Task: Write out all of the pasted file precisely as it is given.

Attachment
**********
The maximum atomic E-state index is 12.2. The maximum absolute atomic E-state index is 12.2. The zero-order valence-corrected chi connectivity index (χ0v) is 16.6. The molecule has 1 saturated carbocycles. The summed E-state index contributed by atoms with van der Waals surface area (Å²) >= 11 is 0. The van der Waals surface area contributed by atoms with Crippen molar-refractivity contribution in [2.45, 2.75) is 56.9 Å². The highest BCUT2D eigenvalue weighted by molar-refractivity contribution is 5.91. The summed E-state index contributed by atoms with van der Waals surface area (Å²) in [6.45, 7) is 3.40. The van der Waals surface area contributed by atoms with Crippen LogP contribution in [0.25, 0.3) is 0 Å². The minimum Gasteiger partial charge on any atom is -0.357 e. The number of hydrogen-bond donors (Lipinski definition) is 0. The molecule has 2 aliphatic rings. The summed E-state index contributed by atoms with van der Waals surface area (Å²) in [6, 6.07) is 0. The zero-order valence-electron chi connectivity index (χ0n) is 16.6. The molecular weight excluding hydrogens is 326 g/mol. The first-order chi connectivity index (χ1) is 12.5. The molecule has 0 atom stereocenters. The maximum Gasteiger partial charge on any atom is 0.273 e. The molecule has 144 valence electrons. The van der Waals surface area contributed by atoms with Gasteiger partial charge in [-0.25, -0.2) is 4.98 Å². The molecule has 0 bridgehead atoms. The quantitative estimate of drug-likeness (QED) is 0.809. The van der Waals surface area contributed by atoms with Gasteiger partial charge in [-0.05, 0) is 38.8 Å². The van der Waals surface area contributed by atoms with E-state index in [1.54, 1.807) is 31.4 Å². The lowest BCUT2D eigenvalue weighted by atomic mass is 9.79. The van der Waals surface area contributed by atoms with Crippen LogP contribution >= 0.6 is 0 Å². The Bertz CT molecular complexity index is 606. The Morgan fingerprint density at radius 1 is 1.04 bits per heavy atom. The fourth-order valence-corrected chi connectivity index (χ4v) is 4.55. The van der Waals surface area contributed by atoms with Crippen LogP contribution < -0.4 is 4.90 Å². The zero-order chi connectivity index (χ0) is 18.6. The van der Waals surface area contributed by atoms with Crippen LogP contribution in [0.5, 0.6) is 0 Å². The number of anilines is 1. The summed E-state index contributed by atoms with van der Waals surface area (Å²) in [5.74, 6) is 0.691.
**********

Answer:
The maximum atomic E-state index is 12.2. The maximum absolute atomic E-state index is 12.2. The zero-order valence-corrected chi connectivity index (χ0v) is 16.6. The molecule has 1 saturated carbocycles. The summed E-state index contributed by atoms with van der Waals surface area (Å²) >= 11 is 0. The van der Waals surface area contributed by atoms with Crippen molar-refractivity contribution in [2.45, 2.75) is 56.9 Å². The highest BCUT2D eigenvalue weighted by molar-refractivity contribution is 5.91. The summed E-state index contributed by atoms with van der Waals surface area (Å²) in [6.45, 7) is 3.40. The van der Waals surface area contributed by atoms with Crippen LogP contribution in [0.25, 0.3) is 0 Å². The minimum Gasteiger partial charge on any atom is -0.357 e. The number of hydrogen-bond donors (Lipinski definition) is 0. The molecule has 2 aliphatic rings. The summed E-state index contributed by atoms with van der Waals surface area (Å²) in [6, 6.07) is 0. The zero-order valence-electron chi connectivity index (χ0n) is 16.6. The molecular weight excluding hydrogens is 326 g/mol. The first-order chi connectivity index (χ1) is 12.5. The molecule has 0 atom stereocenters. The maximum Gasteiger partial charge on any atom is 0.273 e. The molecule has 144 valence electrons. The van der Waals surface area contributed by atoms with Gasteiger partial charge in [-0.25, -0.2) is 4.98 Å². The molecule has 0 bridgehead atoms. The quantitative estimate of drug-likeness (QED) is 0.809. The van der Waals surface area contributed by atoms with Gasteiger partial charge in [-0.05, 0) is 38.8 Å². The van der Waals surface area contributed by atoms with E-state index in [1.54, 1.807) is 31.4 Å². The lowest BCUT2D eigenvalue weighted by atomic mass is 9.79. The van der Waals surface area contributed by atoms with Crippen LogP contribution >= 0.6 is 0 Å². The Bertz CT molecular complexity index is 606. The Morgan fingerprint density at radius 1 is 1.04 bits per heavy atom. The fourth-order valence-corrected chi connectivity index (χ4v) is 4.55. The van der Waals surface area contributed by atoms with Crippen LogP contribution < -0.4 is 4.90 Å². The zero-order chi connectivity index (χ0) is 18.6. The van der Waals surface area contributed by atoms with Crippen LogP contribution in [0.5, 0.6) is 0 Å². The number of anilines is 1. The summed E-state index contributed by atoms with van der Waals surface area (Å²) in [5.74, 6) is 0.691.